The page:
Making Time For Couple Time
By Christine Belaire, Ph.D
Remember when you saw every movie in the theater? What about when you had time for work, friends, dating, and family—remember that? For some of us, those times seem like ancient history. When I told my husband I was writing an article on the importance of couple time, he laughed asking, “When was the last time we had a real date?”
Some parents do not understand the value of couple time. They focus too much time and energy on their children to the detriment of their marriage, but most couples appreciate the need for couple time. They just do not know how to get it.
When you were dating, it was easy to find time to connect with each other. There was lots of unclaimed time before children. Even with busy schedules and daily tasks, finding time for each other wasn’t impossible. The truth is, children really do change everything.
Even though sometimes it is difficult, and the last thing you need is one more event to put on the calendar, making time for yourselves as a couple needs to be at the top of the list. When couple time is done right, it reduces stress, which as we all know is important for health and happiness. If your time together is adding stress, it is time to seek help to turn that around. Your goal is connection and enjoyment.
Rather than focus on what to do for couple time, which I think most couples can figure out, let’s look at some principles for making couple time really work.
Any time is valuable.
Those long weekends’ away and frequent trips are hard to come by these days. Don’t wait for long periods of time to spend together because they may not come frequently. Take advantage of small periods of time, and carve out as much of it as possible. Start your day together, greet each other when you get home, or make time before bed. Fifteen to thirty minutes here and there adds up. Your time at home can be as enjoyable as going out.
Hillary Shaw, mother of two ages seven and four, said, “During the week, it’s tough. When we don’t have the time or resources to go out, we sometimes rent a movie for us and one for the kids to watch separately so we have our own time.”
Remember the little things.
It doesn’t take lots of money or an extravagant outing to have fun. I think back to our “really poor” days when we could make anything fun even without money. Be creative. Plan a date where you don’t spend much money. Do things at home together that you enjoy. Be playful. Surprise each other. Learn something new about each other. The key is to appreciate the everyday things and find enjoyment in your time together. Hilary notes, “We try to call each other during the day or plan lunch together sometimes to connect without the outside distractions.”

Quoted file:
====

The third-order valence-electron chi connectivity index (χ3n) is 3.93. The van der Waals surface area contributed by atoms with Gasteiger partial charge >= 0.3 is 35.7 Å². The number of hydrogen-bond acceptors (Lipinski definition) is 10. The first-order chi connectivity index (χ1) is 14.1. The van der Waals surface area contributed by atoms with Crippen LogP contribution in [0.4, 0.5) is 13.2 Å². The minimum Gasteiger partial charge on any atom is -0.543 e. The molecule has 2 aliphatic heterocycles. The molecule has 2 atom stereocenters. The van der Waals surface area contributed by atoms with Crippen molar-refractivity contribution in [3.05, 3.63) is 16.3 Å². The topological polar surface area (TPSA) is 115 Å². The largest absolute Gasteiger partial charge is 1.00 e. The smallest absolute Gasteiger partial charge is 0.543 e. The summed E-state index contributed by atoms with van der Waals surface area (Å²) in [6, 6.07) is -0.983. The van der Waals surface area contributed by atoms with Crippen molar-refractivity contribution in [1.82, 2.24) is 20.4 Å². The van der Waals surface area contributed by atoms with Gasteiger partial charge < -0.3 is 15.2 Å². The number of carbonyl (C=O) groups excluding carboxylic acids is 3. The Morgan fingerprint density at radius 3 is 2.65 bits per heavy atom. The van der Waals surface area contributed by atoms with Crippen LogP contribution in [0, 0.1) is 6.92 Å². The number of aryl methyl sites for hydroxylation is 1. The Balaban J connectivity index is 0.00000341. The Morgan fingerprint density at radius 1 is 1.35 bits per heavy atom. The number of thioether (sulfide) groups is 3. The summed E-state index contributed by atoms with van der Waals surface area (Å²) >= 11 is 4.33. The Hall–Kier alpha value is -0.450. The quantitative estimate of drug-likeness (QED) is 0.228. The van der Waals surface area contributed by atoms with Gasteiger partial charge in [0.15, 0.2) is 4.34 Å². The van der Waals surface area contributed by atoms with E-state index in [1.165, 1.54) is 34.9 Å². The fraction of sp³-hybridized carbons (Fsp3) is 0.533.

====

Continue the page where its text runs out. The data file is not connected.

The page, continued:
Increase your non-sexual touch.
We only touch people who are close to us (other than the social handshake, etc.). When we are not spending much time together, we can get in the habit of not touching each other. Make a point to touch throughout the day. Compare how much you touch your children to how much you touch your spouse. If there is a big difference, you need to work on more physical touch. This change alone increases your level of intimacy significantly.
Rebecca Johnson, mother of two ages seven and four said, “Small gentle touches let each other know we are on the same team and we are in this together.”
Agree on what is quality time.
You may differ about what constitutes quality time. One person may think doing a task together is great while the other may want more talking. You can’t read each other’s mind, so talk about what you need and give specific details. The goal is for both of you to feel connected. If you are drastically different in what you need to feel connected, you may have to create various activities that will give both of you a chance to connect.
Couple time should be positive.
When you section off time for each other, make that time positive and enjoyable. A healthy relationship experiences a ratio of five positive events to every one negative. That means you should be focusing on creating as much positive interaction as possible with each other. One rule: issues are off limits during couple time. It is important to address problems and work to fix them, but you should make those times separate.
Make it happen.
Commit to a plan and follow through. You may not be able to have a date outside the house every week, but everyone can find time at home to carve out. You have to view couple time as a necessity in order for it to happen often. You wouldn’t forget to eat and you probably will not miss a deadline at work because you perceive them as necessary. Your marriage will be a priority when you make it one. Choose to make it a priority.
Susan Foreman, mother of five, said, “We budget for couple time each month. It’s important enough to us that we budget for the babysitting time and we make sure our kids know how important it is to us.”
Strong marriages are gifts to your children.
Once we have children, we often put them in front of our marriage. However, a strong marriage has a plethora of benefits for the children and the family. Spending time away from your children allows them to develop relationships with other people and increases their independence. More importantly, the increase in your intimacy benefits your marriage by providing stability and a good role model for your children. They will gain more from your stable marriage than any toys, trips, sports, activities, etc. will give them.
Funny, as I wrote this my six-year-old daughter asked what I was writing about. When I explained the article, she said, “I love that ya’ll love each other.”
Children usually say it best.